Clubs at Harwood

Artur Cantallops and Alice Lindsay

Do you want to help to make Harwood a better place, stop climate change or help with gender inequality worldwide? You can do all this and more with school clubs at Harwood.

Clubs are part of Harwood extracurricular activities. There are 15 clubs—each of them have a purpose; some are destined to help students and others focus on making the school or society better.

The sports counselor, Chris Langevin, is in charge of managing clubs, adding them to the school website and updating the information. 

Ellen Berrings is a club advisor who believes that clubs are a great opportunity for students to pursue their interests and give them an opportunity to contribute to these. She said that clubs help to solve problems in school and other communities. Berrings is the faculty advisor of Harwood Rotary Interact, Student Government, Class Council, YATST, and Aspirations Youth Advisory Board.  

There are a few new and reinvigorated clubs here at Harwood! The newest clubs are Sexual Misconduct Awareness For Everyone (SAFE), the Outing Club, the Harwood Debate Club and Youth Enriching Wellness (YEW).

Students interested in spending time outdoors and looking for flexibility in attending meetings might want to consider joining the Harwood Outing Club! The goal of the Outing Club is to get people outdoors and connect with nature. These meetings are flexible in commitment so members can come when they can. The faculty advisors for this club are Tara Cariano and Adam Sargent.

Another of the newest clubs at Harwood is SAFE (Sexual Misconduct Awareness For Everyone). SAFE promotes a positive environment where sexual misconduct is properly addressed and survivors are validated. They are working to improve Harwood’s culture, education and policies around sexual misconduct. The faculty advisor for SAFE is Tara Cariano.

If you are a student and interested in having discourse with fellow students then you may want to join the newly reinstated Harwood Debate Club. The goal of the Harwood Debate Club is to engage in healthy discussions with peers. The faculty advisor for this club is Laura Wedel.

Students interested in mental health might enjoy Youth Enriching Wellness (YEW). This club is responsible for organizing the Wellness Center that has been introduced to Harwood this year. The club’s goal is to “promote mental health throughout the school,” said Maggie Aiken, the student leader from YEW, “and also provide the Wellness Center as a safe space for students to go when they need a mental reset.” The faculty advisors of this club are Jen Dreimuller and Tara Cariano.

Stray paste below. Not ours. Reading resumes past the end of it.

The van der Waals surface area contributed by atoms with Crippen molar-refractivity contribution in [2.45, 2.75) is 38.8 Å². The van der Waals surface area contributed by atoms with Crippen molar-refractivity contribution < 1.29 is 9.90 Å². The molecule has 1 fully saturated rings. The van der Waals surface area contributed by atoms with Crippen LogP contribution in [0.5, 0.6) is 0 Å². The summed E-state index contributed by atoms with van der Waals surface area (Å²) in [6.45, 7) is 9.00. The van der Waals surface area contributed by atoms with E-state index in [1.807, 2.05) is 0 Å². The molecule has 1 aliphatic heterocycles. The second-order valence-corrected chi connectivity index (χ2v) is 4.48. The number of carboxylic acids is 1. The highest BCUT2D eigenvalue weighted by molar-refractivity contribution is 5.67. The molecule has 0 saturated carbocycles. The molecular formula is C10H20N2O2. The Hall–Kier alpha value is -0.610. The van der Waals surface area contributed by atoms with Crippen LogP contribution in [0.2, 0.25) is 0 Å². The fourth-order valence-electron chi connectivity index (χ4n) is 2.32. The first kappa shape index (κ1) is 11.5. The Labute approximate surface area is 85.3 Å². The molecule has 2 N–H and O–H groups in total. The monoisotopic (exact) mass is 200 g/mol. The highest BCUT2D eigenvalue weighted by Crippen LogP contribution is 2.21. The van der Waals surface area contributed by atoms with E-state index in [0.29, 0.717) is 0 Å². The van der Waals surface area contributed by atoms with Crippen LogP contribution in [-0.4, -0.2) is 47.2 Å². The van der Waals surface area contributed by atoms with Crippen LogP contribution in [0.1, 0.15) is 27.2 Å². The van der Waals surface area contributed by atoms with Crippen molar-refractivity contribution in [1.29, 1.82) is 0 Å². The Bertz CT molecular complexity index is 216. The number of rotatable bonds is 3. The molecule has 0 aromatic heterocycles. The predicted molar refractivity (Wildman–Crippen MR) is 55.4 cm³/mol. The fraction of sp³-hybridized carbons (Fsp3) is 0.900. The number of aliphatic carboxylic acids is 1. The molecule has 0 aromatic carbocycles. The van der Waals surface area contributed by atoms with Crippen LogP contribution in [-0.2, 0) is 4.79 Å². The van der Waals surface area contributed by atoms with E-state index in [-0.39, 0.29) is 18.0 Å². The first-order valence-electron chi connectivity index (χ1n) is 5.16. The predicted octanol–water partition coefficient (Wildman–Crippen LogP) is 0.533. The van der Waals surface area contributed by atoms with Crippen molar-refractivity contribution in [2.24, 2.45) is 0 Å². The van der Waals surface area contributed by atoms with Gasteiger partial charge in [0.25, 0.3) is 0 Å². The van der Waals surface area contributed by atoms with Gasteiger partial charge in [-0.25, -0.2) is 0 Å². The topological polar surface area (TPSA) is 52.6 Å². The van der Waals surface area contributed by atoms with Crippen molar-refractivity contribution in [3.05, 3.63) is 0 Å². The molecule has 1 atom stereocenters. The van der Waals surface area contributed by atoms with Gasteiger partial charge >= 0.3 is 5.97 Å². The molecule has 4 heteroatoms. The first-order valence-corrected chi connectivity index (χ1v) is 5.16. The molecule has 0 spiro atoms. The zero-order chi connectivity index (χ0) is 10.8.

If you and some friends are interested in a specific topic but there isn’t a club for it, don’t worry—you can create one! To begin, you have to contact Chris Langevin. You also need to find an advisor, a time to meet and 8 students that are interested in joining the club. After that, Langevin will meet with the club to talk about the description and the time of the meetings. The final step is to get approval by the principals—then the club is good to go. 

The best place to get information about a club is to talk directly with its club leadership. All Harwood students had the opportunity to do this at the Club Fair on October 12, 2021. If you regret not joining a club, you can still do so by sending an email to the Faculty Advisor of the club!

For the first time in several years, the student body assembled for the Club Fair in person. Despite attendance being mandatory, most people were eager to see what clubs Harwood has to offer. The Club Fair was set up in the high school gym. It was lined with tables set up by each club covered in sign-up sheets and posters, and in some cases candy, buttons and stickers. Nearly every table had people visiting it at any given moment. Stickers from those very tables can now be seen on water bottles and computers around the school. 

There are clubs that have gained far more than a handful of people since the fair. For example, She’s the First’s membership tripled. Here are some pictures from a recent She’s the First meeting taken by Anabelle Reisner.

Here are some photos of ROC from a recent meeting taken by Cameron Rocheleau:

ROC is a youth-led organization that supports resettled families and new Americans while also working towards social justice in Vermont.